I am a US citizen living in the US. Though I am a legal adult and financially independent, I sometimes travel internationally with my parents. Once we arrive at our destination, my parents demand that I turn over my passport and withhold it from me until it is time to return home. This is unsafe because they can stop me from leaving the destination country. Moreover, as a matter of principle, I don't want anyone else to have possession of my passport. (If I refuse to turn over my passport, they will steal it while I'm sleeping or showering, etc.)

Is it possible to legally obtain a second, fake passport to satisfy my parents that I have turned over my passport to them, while keeping my real passport in my possession?

If not, is it possible to obtain a second, real passport in a fully legal fashion? (This is my preference if possible.)

  • 5
    If this was me, I would go to lengths to prevent my parents from taking my passport. For example, if staying in a hotel, I would ask the staff if they had a safe in which they could keep my passport. One way or the other, I would find a way to make it impossible for my parents to take it. I would also tell them in no uncertain terms that I didn't like what they were doing.
    – Fiksdal
    Aug 23, 2016 at 16:18
  • 35
    This is not an answer to your question, but if you are an adult and somebody, even your parents take your passport against your will it has been stolen and you should promptly contact the police in the area you are staying to report this as well as the consulate for your home country. In fact you are obliged to report the theft of your passport in most countries.
    – Vality
    Aug 23, 2016 at 16:22
  • 4
    @vality if saying 'no' to their parents isn't an option for the OP, I can't imagine a situation where reporting them as criminals will improve matters. Given the context, that really doesn't seem to be very suitable advice. Aug 23, 2016 at 17:14
  • 7
    I'd suggest reading, and commenting in the chat Lots of talk about police and comments like this from OP "They are not trying to kill me per se, but there is an imminent risk of it if I 'defy' them (do something they perceive as defiance)." Seems like a slightly more serious problem then parents take his passport.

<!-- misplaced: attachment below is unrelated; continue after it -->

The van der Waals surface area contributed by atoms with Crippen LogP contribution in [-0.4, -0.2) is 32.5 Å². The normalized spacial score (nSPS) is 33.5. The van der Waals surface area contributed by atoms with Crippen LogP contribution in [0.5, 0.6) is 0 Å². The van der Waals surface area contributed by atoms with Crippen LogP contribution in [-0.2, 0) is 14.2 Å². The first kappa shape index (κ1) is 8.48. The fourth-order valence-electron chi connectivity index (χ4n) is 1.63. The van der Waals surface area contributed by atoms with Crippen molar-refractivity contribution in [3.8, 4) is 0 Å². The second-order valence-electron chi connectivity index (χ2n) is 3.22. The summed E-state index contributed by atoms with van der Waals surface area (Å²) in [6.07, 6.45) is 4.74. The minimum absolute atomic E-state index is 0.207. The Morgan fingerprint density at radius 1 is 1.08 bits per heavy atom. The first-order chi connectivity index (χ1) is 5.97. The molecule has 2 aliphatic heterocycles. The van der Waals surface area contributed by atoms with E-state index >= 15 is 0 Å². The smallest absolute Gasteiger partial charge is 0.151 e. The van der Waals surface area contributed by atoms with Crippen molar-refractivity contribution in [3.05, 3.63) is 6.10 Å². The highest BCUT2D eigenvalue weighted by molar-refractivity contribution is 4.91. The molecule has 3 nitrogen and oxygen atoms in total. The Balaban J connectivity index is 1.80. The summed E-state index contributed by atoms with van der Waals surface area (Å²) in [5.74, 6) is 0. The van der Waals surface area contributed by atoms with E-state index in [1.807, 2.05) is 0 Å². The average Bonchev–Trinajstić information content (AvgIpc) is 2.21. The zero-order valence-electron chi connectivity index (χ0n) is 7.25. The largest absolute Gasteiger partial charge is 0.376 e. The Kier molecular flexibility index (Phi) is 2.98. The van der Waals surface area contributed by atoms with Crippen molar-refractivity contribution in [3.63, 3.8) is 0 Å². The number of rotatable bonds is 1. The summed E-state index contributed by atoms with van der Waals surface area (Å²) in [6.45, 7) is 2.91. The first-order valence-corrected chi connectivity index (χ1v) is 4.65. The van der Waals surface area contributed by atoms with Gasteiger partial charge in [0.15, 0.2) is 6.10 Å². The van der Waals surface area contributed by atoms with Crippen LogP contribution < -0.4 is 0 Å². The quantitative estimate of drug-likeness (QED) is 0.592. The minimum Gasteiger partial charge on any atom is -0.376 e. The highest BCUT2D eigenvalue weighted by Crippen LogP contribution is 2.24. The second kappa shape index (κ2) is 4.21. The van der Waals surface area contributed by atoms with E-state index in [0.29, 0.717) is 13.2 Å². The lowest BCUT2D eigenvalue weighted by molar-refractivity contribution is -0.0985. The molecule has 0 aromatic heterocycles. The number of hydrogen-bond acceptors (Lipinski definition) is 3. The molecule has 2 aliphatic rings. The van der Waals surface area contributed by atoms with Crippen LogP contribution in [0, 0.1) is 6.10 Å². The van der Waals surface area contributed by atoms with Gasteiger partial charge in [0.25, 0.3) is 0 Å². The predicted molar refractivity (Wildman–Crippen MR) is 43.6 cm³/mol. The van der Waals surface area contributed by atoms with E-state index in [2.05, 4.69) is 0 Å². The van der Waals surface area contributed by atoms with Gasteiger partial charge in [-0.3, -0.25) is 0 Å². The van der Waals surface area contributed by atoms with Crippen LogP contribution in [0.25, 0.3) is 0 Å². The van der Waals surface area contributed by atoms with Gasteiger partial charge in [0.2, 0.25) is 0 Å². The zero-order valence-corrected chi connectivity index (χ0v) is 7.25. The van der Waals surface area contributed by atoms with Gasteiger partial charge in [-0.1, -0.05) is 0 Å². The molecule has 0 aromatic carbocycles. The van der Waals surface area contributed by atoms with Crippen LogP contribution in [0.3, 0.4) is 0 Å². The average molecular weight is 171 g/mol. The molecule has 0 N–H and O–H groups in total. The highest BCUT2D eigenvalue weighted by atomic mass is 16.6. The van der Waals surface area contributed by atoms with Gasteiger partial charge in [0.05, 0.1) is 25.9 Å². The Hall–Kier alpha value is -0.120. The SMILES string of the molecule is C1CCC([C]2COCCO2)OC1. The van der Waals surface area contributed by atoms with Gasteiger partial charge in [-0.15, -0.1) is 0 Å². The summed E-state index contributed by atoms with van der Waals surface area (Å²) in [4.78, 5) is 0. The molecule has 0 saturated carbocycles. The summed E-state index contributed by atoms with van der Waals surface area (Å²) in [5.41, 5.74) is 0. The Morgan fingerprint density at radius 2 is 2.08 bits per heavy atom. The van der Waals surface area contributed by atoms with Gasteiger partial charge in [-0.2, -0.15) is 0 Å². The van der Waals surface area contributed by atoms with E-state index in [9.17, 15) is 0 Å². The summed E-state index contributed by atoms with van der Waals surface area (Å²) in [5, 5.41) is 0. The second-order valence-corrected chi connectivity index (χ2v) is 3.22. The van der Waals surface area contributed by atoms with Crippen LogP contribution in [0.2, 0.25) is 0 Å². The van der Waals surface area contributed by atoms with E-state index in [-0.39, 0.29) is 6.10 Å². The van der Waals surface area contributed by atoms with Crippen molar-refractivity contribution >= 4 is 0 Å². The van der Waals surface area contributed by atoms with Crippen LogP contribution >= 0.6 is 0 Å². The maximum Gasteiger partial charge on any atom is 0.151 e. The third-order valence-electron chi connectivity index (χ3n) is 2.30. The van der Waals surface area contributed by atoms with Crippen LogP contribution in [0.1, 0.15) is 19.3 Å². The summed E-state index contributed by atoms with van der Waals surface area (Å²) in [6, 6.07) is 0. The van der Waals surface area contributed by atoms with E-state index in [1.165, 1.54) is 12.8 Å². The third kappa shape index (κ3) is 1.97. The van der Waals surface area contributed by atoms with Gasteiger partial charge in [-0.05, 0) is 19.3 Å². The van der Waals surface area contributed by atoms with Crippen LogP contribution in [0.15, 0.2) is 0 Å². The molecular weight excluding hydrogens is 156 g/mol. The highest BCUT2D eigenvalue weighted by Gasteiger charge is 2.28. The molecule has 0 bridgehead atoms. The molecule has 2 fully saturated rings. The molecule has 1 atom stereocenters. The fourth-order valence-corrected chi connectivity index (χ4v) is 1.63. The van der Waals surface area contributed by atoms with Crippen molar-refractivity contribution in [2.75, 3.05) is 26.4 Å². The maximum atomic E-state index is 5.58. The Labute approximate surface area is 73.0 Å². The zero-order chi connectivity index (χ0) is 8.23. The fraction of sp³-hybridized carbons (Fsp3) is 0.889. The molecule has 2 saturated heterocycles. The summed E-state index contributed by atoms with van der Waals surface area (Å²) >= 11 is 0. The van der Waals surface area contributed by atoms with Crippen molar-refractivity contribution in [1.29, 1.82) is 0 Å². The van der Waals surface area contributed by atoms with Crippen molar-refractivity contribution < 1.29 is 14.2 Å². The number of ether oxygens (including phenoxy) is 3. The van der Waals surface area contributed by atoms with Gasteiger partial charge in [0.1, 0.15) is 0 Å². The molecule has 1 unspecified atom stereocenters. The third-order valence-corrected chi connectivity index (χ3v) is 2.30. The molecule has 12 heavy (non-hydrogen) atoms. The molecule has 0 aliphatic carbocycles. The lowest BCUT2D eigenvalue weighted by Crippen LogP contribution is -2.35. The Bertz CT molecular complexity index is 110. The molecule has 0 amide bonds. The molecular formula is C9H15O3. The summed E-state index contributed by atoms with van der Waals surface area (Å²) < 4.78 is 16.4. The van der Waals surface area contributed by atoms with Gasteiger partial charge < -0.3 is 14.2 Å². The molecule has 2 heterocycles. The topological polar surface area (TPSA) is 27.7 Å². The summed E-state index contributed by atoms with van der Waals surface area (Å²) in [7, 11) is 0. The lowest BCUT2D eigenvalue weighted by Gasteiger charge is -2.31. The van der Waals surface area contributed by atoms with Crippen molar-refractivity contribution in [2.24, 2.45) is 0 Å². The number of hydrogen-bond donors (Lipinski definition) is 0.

– gtwebb
    Aug 23, 2016 at 17:45
  • 11
    Sounds to me like the real problem is the parents, not the passport. Set some boundaries with your parents. If they don't respect them they don't respect you, which means you're in an abusive situation. Aug 24, 2016 at 3:51

4 Answers 4


Is it possible to legally obtain a second, fake passport?

The legality of obtaining a fake passport depends upon where you obtain it. I have seen market stalls in Cairo ready to sell any document you want legality notwithstanding. Not a market stall, but there's 'paper shops' in Belarus doing the same thing. For you it's a transaction like a souvenir, for the people who make them it's a different story. However, to have one in your possession in the EU (including the UK) is illegal, even if you didn't use it.

If not, is it possible to obtain a second, real passport in a fully legal fashion? (This is my preference if possible.)

This is common with people who need lots of visas so they flip-flop them to travel on one passport when the other is tied up in an application pipeline. You simply need a premise.

With respect to your strategy, consider this scenario...

You are at your relatives and give your parents a fake passport. You miss the bus or get waylaid in a brothel somewhere and do not show up at bed time. So your parents contact the police and innocently show them your fake passport. Won't this be a jolly hoot. So your strategy is blind to some of the things that can happen.

The 'best practices' prescription for your situation is to establish an independent lifestyle so that these impractical strategies are not needed.

  • 2
    Hm, that's a good point. As for the "independent lifestyle", I agree. I've moved 3 times because each time they found out where I lived. I trusted the wrong people. But next time I move, I'm cutting off contact with everyone who knows my parents because clearly someone is feeding them information about my whereabouts. Aug 23, 2016 at 0:18
  • 12
    @ElliottMurt I am fairly certain an 'independent lifestyle' doesn't mean what you think it means... Just my 2ct: Running away from problems rarely solves them, 'just' firmly set your boundaries and work from there. Aug 23, 2016 at 10:47